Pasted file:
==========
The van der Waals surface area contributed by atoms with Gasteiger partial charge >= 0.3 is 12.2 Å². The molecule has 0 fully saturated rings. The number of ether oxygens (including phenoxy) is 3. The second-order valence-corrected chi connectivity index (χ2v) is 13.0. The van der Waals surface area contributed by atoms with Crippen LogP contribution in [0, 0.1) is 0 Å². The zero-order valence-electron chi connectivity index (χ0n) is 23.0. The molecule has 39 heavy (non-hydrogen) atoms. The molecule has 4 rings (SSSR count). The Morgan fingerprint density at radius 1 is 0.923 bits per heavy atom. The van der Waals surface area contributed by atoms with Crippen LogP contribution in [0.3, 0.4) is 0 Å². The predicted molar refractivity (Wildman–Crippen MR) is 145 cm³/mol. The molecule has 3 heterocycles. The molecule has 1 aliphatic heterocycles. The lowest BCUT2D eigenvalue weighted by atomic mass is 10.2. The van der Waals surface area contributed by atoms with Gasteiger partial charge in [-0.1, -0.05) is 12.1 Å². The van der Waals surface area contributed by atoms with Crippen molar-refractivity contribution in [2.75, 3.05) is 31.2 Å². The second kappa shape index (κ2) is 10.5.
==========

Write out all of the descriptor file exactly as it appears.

The van der Waals surface area contributed by atoms with Gasteiger partial charge >= 0.3 is 12.2 Å². The molecule has 0 fully saturated rings. The number of ether oxygens (including phenoxy) is 3. The second-order valence-corrected chi connectivity index (χ2v) is 13.0. The van der Waals surface area contributed by atoms with Crippen LogP contribution in [0, 0.1) is 0 Å². The zero-order valence-electron chi connectivity index (χ0n) is 23.0. The molecule has 39 heavy (non-hydrogen) atoms. The molecule has 4 rings (SSSR count). The Morgan fingerprint density at radius 1 is 0.923 bits per heavy atom. The van der Waals surface area contributed by atoms with Crippen LogP contribution in [0.3, 0.4) is 0 Å². The predicted molar refractivity (Wildman–Crippen MR) is 145 cm³/mol. The molecule has 3 heterocycles. The molecule has 1 aliphatic heterocycles. The lowest BCUT2D eigenvalue weighted by atomic mass is 10.2. The van der Waals surface area contributed by atoms with Gasteiger partial charge in [-0.1, -0.05) is 12.1 Å². The van der Waals surface area contributed by atoms with Crippen molar-refractivity contribution in [2.75, 3.05) is 31.2 Å². The second kappa shape index (κ2) is 10.5.